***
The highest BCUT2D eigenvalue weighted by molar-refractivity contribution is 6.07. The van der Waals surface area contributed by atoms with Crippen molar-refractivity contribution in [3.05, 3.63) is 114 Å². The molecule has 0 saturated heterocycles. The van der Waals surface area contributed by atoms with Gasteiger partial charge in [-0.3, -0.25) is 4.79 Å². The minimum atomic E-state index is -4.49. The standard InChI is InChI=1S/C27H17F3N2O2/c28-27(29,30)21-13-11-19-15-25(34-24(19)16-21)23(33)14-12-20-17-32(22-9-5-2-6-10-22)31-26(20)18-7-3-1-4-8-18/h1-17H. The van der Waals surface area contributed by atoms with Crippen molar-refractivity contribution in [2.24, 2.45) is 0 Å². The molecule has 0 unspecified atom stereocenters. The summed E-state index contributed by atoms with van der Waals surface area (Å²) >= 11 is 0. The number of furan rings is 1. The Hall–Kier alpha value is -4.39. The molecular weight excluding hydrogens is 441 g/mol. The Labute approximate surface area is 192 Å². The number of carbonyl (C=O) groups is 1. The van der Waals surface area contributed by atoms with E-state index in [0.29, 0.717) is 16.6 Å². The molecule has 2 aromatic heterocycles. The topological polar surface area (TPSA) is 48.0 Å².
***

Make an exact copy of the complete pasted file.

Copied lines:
The highest BCUT2D eigenvalue weighted by molar-refractivity contribution is 6.07. The van der Waals surface area contributed by atoms with Crippen molar-refractivity contribution in [3.05, 3.63) is 114 Å². The molecule has 0 saturated heterocycles. The van der Waals surface area contributed by atoms with Gasteiger partial charge in [-0.3, -0.25) is 4.79 Å². The minimum atomic E-state index is -4.49. The standard InChI is InChI=1S/C27H17F3N2O2/c28-27(29,30)21-13-11-19-15-25(34-24(19)16-21)23(33)14-12-20-17-32(22-9-5-2-6-10-22)31-26(20)18-7-3-1-4-8-18/h1-17H. The van der Waals surface area contributed by atoms with Crippen molar-refractivity contribution in [2.24, 2.45) is 0 Å². The molecule has 0 unspecified atom stereocenters. The summed E-state index contributed by atoms with van der Waals surface area (Å²) >= 11 is 0. The number of furan rings is 1. The Hall–Kier alpha value is -4.39. The molecular weight excluding hydrogens is 441 g/mol. The Labute approximate surface area is 192 Å². The number of carbonyl (C=O) groups is 1. The van der Waals surface area contributed by atoms with E-state index in [0.29, 0.717) is 16.6 Å². The molecule has 2 aromatic heterocycles. The topological polar surface area (TPSA) is 48.0 Å².